Next round of NAFTA talks on hold as ministers meet in Washington
Canada, the U.S., Mexico to meet in Washington on Friday
The next formal round of NAFTA talks has been put on hold, to make way for a series of high-level political meetings in Washington.
The U.S. side had been expected to host the eighth round of trade talks as early as this Sunday in Washington, but a source with direct knowledge of the situation told CBC News that no formal negotiations are planned at this time.
Instead, Foreign Affairs Minister Chrystia Freeland is travelling to Washington for meetings with her U.S. and Mexican counterparts.
The change in plans lends credibility to the suggestion that all three countries are comfortable with reaching a symbolic agreement-in-principle in the coming weeks.
"The NAFTA countries have been negotiating continuously on ministerial and official levels since the last formal negotiating round ended in March," said Emily Davis, a spokesperson for U.S. Trade Representative Robert Lighthizer.
"Officials are continuing to meet this week as the renegotiation of NAFTA moves forward."
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And last month, U.S. negotiators dropped a demand that all vehicles made in Canada and Mexico that are bound for the U.S. market contain at least 50 per cent American-made components.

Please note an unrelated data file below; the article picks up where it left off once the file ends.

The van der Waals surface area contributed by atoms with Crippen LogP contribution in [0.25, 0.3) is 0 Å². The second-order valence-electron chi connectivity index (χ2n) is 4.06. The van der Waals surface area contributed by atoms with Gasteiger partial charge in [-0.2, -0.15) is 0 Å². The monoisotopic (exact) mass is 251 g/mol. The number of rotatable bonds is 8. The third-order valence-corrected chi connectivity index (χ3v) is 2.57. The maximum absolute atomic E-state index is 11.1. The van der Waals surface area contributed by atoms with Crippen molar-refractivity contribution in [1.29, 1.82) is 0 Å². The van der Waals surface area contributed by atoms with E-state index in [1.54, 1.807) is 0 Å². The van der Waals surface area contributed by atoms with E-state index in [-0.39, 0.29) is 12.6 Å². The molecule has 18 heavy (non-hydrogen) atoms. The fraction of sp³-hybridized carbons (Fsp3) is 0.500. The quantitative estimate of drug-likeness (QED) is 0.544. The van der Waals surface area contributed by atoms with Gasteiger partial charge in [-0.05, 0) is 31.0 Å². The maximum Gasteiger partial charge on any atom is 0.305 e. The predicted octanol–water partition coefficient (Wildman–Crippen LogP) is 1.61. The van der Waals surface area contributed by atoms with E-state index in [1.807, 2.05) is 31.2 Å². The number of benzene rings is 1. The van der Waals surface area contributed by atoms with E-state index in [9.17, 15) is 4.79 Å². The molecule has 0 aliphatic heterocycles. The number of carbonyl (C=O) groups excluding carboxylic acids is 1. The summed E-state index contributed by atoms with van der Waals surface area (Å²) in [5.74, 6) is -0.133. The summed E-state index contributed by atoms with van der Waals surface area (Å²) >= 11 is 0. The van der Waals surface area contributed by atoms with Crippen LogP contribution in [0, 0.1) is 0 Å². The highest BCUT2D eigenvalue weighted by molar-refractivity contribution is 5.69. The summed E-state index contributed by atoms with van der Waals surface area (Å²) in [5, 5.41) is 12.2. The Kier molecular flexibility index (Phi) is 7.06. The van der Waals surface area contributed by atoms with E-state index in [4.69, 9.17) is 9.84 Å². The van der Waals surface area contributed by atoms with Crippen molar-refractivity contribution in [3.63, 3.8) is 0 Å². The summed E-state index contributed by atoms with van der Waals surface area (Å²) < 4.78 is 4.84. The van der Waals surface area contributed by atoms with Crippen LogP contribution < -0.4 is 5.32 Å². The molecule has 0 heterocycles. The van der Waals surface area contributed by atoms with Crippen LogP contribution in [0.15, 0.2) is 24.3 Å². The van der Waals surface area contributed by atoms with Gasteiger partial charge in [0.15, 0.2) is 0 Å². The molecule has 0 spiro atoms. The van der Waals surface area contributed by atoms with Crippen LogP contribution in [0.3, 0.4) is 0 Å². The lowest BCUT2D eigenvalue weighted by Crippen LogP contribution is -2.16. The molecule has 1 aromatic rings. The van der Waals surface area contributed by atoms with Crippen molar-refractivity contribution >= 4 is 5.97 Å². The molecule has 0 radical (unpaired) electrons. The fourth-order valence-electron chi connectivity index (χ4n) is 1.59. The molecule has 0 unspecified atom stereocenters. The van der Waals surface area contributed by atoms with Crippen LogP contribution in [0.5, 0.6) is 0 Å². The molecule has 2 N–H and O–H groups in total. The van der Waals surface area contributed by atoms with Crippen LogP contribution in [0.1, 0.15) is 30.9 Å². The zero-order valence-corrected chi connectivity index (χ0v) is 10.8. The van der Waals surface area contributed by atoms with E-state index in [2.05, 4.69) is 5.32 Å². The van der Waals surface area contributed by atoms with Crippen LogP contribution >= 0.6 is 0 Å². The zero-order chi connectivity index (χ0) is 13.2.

"I believe we're in a moment where we're moving forward in a significant way. Hopefully there will be some good news coming," Trudeau told reporters in Quebec Thursday morning.
"But we know these negotiations, there's good moments and there's slower moments. But right now we're having a very productive moment of engaging with the United States and Mexico."
Sarah Huckabee Sanders, the White House press secretary, told reporters Wednesday that the three parties have made "significant progress" on a final deal.
If a NAFTA deal is reached within a short timeline, it could be presented to U.S. lawmakers in Congress before new representatives take office in January following mid-term elections.
U.S. trade law requires a six-month consultation period with congressional committees before a final vote on a ratified NAFTA.